After getting trounced a tag game involving plastic machetes by some byggelegepladsen students, several of us kept occupied at the wood-chopping station. Even younger students at the program are trusted to use this area, provided they’ve been taught the rules and use of equipment. It was therapeutic to take turns hacking away at the stubborn logs. At one point, I handed off the ax to another boy in our class, who, like me, swung in vain.

“You’ve gotta put force into it,” I said. “Think of something that makes you really, really angry.”

He started pumping the ax down, up, back down in a flash, yelling loudly enough to turn heads: “I am not getting sent home! I am going to stay here! I am going to stay in Denmark!

From atop the wood pile.

Indoor arts and crafts were more distracting. Over pressing paint-stamps made from carved potatoes, we asked one of the program’s assistants about his future education plans and the students’ favorite TikTok songs. The present still managed to creep in. One Danish boy reported that a friend’s school had closed earlier in the week, after a student tested positive for coronavirus.

At the table, potato pressings in progress.

Whispery bus ride back into the city. Train home to Roskilde. Tense dinner. I spaced out–couldn’t jump into conversations. Couldn’t start my case study for “International Advertising”. Everything seemed to be on the edge, clicking towards an unknown point. What?

Around 9pm, we all found out, through the texts of homestay students with access to live television: the Prime Minister of Denmark was closing all public schools for the next two weeks. Including our folkehøjskole.

The common room erupted. Someone booked a flight without waiting to hear if DIS would close and then made for the airport, suitcase banging on the metal steps. Someone else found a phone speaker and cranked up a track from the Billboard Top 10 until the entire floor reverberated, because he could. Five different phone conversations sparked and ran together. I called a good friend, then called my mom, then lay in my bed on my back while sucking on my last lollipop from Fastelvan and deciding not to look at homework for the rest of the night.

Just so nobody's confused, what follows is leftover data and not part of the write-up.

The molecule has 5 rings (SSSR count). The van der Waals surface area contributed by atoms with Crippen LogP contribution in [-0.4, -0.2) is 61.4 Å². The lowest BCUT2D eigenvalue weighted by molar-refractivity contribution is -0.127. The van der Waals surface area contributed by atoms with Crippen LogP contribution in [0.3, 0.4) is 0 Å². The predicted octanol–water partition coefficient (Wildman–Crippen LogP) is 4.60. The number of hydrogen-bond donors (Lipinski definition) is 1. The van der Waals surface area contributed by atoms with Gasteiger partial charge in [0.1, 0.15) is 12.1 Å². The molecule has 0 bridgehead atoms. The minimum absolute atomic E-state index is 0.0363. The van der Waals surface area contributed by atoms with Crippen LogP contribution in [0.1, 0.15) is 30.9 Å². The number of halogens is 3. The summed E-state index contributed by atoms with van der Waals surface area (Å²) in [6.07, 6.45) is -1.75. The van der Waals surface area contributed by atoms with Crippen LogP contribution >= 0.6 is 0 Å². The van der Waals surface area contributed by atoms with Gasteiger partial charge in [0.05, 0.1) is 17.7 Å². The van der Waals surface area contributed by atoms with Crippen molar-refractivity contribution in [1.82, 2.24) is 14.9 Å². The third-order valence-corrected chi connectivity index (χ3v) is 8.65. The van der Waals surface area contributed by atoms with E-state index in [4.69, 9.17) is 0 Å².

A weepy mosh pit, its participants all holding copies of the national folkehøjskole songbook, clustered around the Orange Room piano. This would be the last time we Americans would see many of our Scandinavian friends. In the morning, they would depart, and dinner that next night would be the last meal ROFH could provide for us. We’d have to use the kitchen ourselves or buy meals in town from then on out.

One last singalong.

Each hour afterwards brought some new panic. DIS texted to expect an update later in the night. Another rumor arose that Denmark had hit a level three warning on the CDC’s travel advisory—the threshold where many colleges (including Dickinson, my own) were calling off their programs. At midnight, DIS emailed out the final verdict. Within the next week, we all had to be home.

I was saddened, but mostly relieved. Things were getting worse; at the end of the day, the number of coronavirus cases in Denmark had mushroomed to over five hundred. I took out my last load of laundry, called my parents one more time, got ready to go to bed—I could get in touch with the airline the next day about rearranging tickets. Except my friends at home kept messaging me:

“Claire r u ok?”

“Claire, are you going to be able to leave the country?”

That’s how I learned that the United States government was placing a month-long ban on travel from Europe, starting in forty-eight hours. In the morning I’d find out that American nationals were supposed to be excluded. But that Wednesday-now-Thursday, I didn’t know that. Nobody did.